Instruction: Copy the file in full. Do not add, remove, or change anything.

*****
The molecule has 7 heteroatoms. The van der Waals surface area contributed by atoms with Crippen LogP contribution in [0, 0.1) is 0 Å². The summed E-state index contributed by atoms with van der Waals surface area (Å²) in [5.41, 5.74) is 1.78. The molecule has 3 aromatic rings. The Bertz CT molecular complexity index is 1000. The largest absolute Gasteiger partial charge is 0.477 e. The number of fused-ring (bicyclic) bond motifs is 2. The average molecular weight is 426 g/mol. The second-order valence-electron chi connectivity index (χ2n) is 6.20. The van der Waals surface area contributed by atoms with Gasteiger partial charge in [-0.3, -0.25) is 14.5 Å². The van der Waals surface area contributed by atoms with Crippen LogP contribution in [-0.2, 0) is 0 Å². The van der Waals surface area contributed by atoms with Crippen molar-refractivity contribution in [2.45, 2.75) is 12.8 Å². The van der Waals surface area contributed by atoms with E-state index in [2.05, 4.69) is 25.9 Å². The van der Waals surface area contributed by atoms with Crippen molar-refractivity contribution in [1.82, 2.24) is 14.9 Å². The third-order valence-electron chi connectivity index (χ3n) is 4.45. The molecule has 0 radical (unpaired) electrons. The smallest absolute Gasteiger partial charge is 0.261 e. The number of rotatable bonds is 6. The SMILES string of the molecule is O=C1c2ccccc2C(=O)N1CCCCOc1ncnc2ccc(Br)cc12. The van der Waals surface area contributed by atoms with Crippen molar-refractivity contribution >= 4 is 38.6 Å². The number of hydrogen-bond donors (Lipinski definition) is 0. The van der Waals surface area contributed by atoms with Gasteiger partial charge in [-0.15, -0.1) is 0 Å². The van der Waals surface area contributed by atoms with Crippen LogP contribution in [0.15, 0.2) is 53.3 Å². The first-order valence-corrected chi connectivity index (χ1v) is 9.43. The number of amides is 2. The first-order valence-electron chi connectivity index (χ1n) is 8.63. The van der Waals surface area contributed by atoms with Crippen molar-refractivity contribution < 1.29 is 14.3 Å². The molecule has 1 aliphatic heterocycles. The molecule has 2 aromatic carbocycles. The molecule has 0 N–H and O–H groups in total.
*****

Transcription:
The molecule has 7 heteroatoms. The van der Waals surface area contributed by atoms with Crippen LogP contribution in [0, 0.1) is 0 Å². The summed E-state index contributed by atoms with van der Waals surface area (Å²) in [5.41, 5.74) is 1.78. The molecule has 3 aromatic rings. The Bertz CT molecular complexity index is 1000. The largest absolute Gasteiger partial charge is 0.477 e. The number of fused-ring (bicyclic) bond motifs is 2. The average molecular weight is 426 g/mol. The second-order valence-electron chi connectivity index (χ2n) is 6.20. The van der Waals surface area contributed by atoms with Gasteiger partial charge in [-0.3, -0.25) is 14.5 Å². The van der Waals surface area contributed by atoms with Crippen LogP contribution in [-0.2, 0) is 0 Å². The van der Waals surface area contributed by atoms with Crippen molar-refractivity contribution in [2.45, 2.75) is 12.8 Å². The van der Waals surface area contributed by atoms with E-state index in [2.05, 4.69) is 25.9 Å². The van der Waals surface area contributed by atoms with Crippen molar-refractivity contribution in [1.82, 2.24) is 14.9 Å². The third-order valence-electron chi connectivity index (χ3n) is 4.45. The molecule has 0 radical (unpaired) electrons. The smallest absolute Gasteiger partial charge is 0.261 e. The number of rotatable bonds is 6. The SMILES string of the molecule is O=C1c2ccccc2C(=O)N1CCCCOc1ncnc2ccc(Br)cc12. The van der Waals surface area contributed by atoms with Crippen molar-refractivity contribution >= 4 is 38.6 Å². The number of hydrogen-bond donors (Lipinski definition) is 0. The van der Waals surface area contributed by atoms with Gasteiger partial charge in [-0.15, -0.1) is 0 Å². The van der Waals surface area contributed by atoms with Crippen LogP contribution in [0.15, 0.2) is 53.3 Å². The first-order valence-corrected chi connectivity index (χ1v) is 9.43. The number of amides is 2. The first-order valence-electron chi connectivity index (χ1n) is 8.63. The van der Waals surface area contributed by atoms with Crippen molar-refractivity contribution < 1.29 is 14.3 Å². The molecule has 1 aliphatic heterocycles. The molecule has 2 aromatic carbocycles. The molecule has 0 N–H and O–H groups in total.